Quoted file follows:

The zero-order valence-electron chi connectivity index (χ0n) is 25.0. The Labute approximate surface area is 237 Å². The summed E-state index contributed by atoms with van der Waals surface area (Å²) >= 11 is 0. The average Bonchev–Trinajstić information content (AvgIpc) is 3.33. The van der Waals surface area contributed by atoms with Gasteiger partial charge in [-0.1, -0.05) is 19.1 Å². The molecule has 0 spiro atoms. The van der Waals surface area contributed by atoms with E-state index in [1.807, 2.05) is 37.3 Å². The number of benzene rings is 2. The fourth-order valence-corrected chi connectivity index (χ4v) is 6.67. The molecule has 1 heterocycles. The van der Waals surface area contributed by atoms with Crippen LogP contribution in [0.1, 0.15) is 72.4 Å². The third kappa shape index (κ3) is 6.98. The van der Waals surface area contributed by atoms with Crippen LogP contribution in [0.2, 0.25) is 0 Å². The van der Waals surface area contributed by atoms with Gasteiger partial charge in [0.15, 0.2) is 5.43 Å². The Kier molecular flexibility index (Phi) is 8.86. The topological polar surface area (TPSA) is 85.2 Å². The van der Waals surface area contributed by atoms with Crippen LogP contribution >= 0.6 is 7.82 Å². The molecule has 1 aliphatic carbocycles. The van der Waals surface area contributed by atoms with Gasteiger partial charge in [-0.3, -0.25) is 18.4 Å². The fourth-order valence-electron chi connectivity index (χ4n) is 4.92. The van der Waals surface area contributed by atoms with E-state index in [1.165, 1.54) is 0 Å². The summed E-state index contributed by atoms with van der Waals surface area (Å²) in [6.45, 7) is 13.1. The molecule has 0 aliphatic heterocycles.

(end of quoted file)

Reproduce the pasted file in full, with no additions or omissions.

The zero-order valence-electron chi connectivity index (χ0n) is 25.0. The Labute approximate surface area is 237 Å². The summed E-state index contributed by atoms with van der Waals surface area (Å²) >= 11 is 0. The average Bonchev–Trinajstić information content (AvgIpc) is 3.33. The van der Waals surface area contributed by atoms with Gasteiger partial charge in [-0.1, -0.05) is 19.1 Å². The molecule has 0 spiro atoms. The van der Waals surface area contributed by atoms with E-state index in [1.807, 2.05) is 37.3 Å². The number of benzene rings is 2. The fourth-order valence-corrected chi connectivity index (χ4v) is 6.67. The molecule has 1 heterocycles. The van der Waals surface area contributed by atoms with Crippen LogP contribution in [0.1, 0.15) is 72.4 Å². The third kappa shape index (κ3) is 6.98. The van der Waals surface area contributed by atoms with Crippen LogP contribution in [0.2, 0.25) is 0 Å². The van der Waals surface area contributed by atoms with Gasteiger partial charge in [0.15, 0.2) is 5.43 Å². The Kier molecular flexibility index (Phi) is 8.86. The topological polar surface area (TPSA) is 85.2 Å². The van der Waals surface area contributed by atoms with Crippen LogP contribution >= 0.6 is 7.82 Å². The molecule has 1 aliphatic carbocycles. The van der Waals surface area contributed by atoms with Gasteiger partial charge in [-0.3, -0.25) is 18.4 Å². The fourth-order valence-electron chi connectivity index (χ4n) is 4.92. The van der Waals surface area contributed by atoms with E-state index in [1.165, 1.54) is 0 Å². The summed E-state index contributed by atoms with van der Waals surface area (Å²) in [6.45, 7) is 13.1. The molecule has 0 aliphatic heterocycles.